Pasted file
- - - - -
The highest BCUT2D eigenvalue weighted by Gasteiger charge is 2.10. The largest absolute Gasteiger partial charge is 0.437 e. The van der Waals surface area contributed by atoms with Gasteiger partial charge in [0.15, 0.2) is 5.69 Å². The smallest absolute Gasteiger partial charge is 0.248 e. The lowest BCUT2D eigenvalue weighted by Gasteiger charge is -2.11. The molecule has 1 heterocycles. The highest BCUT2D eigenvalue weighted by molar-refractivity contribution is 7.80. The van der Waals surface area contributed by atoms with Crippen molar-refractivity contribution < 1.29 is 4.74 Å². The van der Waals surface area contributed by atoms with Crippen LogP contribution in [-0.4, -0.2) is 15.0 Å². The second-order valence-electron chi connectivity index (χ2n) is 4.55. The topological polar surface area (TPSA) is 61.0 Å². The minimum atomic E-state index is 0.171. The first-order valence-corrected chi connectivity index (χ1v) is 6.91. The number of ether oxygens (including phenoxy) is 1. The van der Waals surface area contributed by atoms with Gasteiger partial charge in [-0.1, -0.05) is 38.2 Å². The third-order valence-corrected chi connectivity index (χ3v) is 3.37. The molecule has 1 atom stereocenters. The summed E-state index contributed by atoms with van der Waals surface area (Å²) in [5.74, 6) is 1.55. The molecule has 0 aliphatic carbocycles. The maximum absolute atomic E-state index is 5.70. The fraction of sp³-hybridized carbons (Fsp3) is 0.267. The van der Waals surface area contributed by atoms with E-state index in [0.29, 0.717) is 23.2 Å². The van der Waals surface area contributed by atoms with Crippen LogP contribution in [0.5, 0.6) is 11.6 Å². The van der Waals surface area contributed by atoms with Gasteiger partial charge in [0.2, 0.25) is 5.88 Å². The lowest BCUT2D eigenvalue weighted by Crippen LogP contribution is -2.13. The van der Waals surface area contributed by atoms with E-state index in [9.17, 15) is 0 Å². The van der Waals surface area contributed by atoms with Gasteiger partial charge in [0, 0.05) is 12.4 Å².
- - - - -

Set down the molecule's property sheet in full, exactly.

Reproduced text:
The highest BCUT2D eigenvalue weighted by Gasteiger charge is 2.10. The largest absolute Gasteiger partial charge is 0.437 e. The van der Waals surface area contributed by atoms with Gasteiger partial charge in [0.15, 0.2) is 5.69 Å². The smallest absolute Gasteiger partial charge is 0.248 e. The lowest BCUT2D eigenvalue weighted by Gasteiger charge is -2.11. The molecule has 1 heterocycles. The highest BCUT2D eigenvalue weighted by molar-refractivity contribution is 7.80. The van der Waals surface area contributed by atoms with Crippen molar-refractivity contribution < 1.29 is 4.74 Å². The van der Waals surface area contributed by atoms with Crippen LogP contribution in [-0.4, -0.2) is 15.0 Å². The second-order valence-electron chi connectivity index (χ2n) is 4.55. The topological polar surface area (TPSA) is 61.0 Å². The minimum atomic E-state index is 0.171. The first-order valence-corrected chi connectivity index (χ1v) is 6.91. The number of ether oxygens (including phenoxy) is 1. The van der Waals surface area contributed by atoms with Gasteiger partial charge in [-0.1, -0.05) is 38.2 Å². The third-order valence-corrected chi connectivity index (χ3v) is 3.37. The molecule has 1 atom stereocenters. The summed E-state index contributed by atoms with van der Waals surface area (Å²) in [5.74, 6) is 1.55. The molecule has 0 aliphatic carbocycles. The maximum absolute atomic E-state index is 5.70. The fraction of sp³-hybridized carbons (Fsp3) is 0.267. The van der Waals surface area contributed by atoms with E-state index in [0.29, 0.717) is 23.2 Å². The van der Waals surface area contributed by atoms with Crippen LogP contribution in [0.5, 0.6) is 11.6 Å². The van der Waals surface area contributed by atoms with Gasteiger partial charge in [0.2, 0.25) is 5.88 Å². The lowest BCUT2D eigenvalue weighted by Crippen LogP contribution is -2.13. The van der Waals surface area contributed by atoms with E-state index in [9.17, 15) is 0 Å². The van der Waals surface area contributed by atoms with Gasteiger partial charge in [0, 0.05) is 12.4 Å².